Burned row house owner blames squatters for damage

The man who owns the gutted remains of a historical building that burned down Thursday blames his problems on squatters and denies being uncooperative with city safety orders.
CBC's Genevieve Tomney talks to the property owner, the city and those forced out by the flames. 2:11

The man who owns the gutted remains of 301 George Street, the Toronto row house that went up in flames Thursday, is defending himself against allegations that he hasn’t cooperated with city safety orders.

Frank Mancini admits his properties are in bad shape and that he hasn’t "looked after them that well," but blames their condition on those who are squatting in the vacant homes.

"If I covered them up today, it’s not out of the question for them to go and break in again," he said in an exclusive interview with the CBC’s Genevieve Tomney.

Mancini said he originally wanted to redevelop the five properties he owns on George Street, but he doesn’t know what to do with them at the moment.

The city counters that this kind of indecision is nothing short of negligence, and claims Mancini has been ignoring work orders to secure the buildings since 2003. If he doesn’t act soon, Coun. Kristyn Wong-Tam suggested the city may "escalate the matter and take him to court."

"Certainly, I wouldn’t want to be this particular property owner right now," she said Friday.

Demolition by neglect

Wong-Tam recently held a private meeting with Mancini — one she said was scheduled before 301 George Street was engulfed in flames. The property, located near Jarvis and Dundas streets, began burning around 4:20 a.m. ET. Thursday morning.

It took firefighters until 8:20 a.m. to get the blaze under control, and the weakened structure of the house complicated their efforts. They had to bring in cranes, for instance, because the houses’ upper floors posed a safety hazard.

"It’s called demolition by neglect," said Catherine Nasmith, president of the Toronto Architectural Conservancy and a board member with Heritage Canada. "It happens when somebody owns the property but wants to tear them down, and if they can’t get permission to tear them down they just don’t maintain them."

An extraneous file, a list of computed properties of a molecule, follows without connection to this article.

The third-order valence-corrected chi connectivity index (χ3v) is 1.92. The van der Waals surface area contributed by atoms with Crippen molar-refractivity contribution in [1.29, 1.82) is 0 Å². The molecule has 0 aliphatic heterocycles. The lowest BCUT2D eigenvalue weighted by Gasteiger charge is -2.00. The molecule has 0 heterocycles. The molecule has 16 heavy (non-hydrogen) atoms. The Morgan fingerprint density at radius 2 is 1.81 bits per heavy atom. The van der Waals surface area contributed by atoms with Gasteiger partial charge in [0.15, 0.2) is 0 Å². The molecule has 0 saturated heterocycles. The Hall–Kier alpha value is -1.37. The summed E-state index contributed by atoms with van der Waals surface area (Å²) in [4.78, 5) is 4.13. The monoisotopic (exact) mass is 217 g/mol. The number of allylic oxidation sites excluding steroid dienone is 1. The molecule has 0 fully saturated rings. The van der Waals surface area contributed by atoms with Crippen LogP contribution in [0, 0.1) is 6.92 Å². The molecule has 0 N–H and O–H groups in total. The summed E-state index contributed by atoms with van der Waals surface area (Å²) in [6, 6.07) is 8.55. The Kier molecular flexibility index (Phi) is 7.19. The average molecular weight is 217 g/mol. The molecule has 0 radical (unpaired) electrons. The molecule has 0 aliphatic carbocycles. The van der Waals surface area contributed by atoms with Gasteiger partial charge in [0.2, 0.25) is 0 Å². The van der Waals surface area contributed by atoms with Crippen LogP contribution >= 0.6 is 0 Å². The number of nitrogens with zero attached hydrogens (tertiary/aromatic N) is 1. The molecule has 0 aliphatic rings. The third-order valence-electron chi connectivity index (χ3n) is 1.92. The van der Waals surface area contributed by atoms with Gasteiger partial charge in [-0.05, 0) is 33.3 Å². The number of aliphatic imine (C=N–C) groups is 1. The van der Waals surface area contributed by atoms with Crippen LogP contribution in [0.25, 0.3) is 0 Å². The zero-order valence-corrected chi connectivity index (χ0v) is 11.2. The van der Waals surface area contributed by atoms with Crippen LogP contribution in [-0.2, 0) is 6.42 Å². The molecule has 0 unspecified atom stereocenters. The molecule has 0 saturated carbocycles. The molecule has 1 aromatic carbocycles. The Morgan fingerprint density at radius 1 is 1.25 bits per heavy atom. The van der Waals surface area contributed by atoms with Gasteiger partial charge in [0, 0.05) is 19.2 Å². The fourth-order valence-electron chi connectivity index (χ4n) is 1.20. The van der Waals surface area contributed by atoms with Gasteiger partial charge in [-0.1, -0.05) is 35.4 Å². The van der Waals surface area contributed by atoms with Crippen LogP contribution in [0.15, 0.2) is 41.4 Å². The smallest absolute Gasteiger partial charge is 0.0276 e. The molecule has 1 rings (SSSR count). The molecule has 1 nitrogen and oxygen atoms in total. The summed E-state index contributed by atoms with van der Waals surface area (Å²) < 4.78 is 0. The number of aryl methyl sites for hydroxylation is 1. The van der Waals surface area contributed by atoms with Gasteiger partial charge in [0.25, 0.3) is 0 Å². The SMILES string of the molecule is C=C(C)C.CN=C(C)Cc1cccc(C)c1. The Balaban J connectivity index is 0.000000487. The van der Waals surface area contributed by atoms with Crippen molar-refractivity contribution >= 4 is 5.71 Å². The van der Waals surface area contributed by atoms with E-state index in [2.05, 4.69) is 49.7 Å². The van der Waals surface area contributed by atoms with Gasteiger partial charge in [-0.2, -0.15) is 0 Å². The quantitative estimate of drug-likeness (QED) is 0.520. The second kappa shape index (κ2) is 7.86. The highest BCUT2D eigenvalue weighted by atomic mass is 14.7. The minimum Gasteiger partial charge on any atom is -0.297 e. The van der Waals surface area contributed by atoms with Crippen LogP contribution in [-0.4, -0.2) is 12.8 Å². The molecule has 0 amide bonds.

Nasmith, who surveyed the aftermath of the fire Friday morning said such old buildings could make lovely homes if restored and cared for correctly.

In an interview with CBC’s Metro Morning on Friday, Wong-Tam said the building that was gutted was, in fact, a heritage-designated property.

Without naming the owner, Wong-Tam implied that he has not been cooperating with city demands to secure the property and look after its upkeep.

"He’s very much known to the city of Toronto," she said, adding that they city has had a file on the owner for some time.

"There have been numerous meetings with city departments trying to get him to comply.  It has not been successful."

Fire may have been accidental or arson

Wong-Tam said the owner's efforts to secure the property have been "minimal at best" and that the city is ready to pursue a more aggressive strategy. She added that if he can’t afford to care for the property he should sell or find investors.

Wong-Tam also said that the row houses, which all have historical and cultural value, share floorboard infrastructure. Tearing them down would not be simple.

She noted, however, that the property owner has not filed a request to demolish the houses.

The destroyed property is now the subject of a criminal investigation as police, working with the fire marshall, are working to determine if the fire resulted from arson.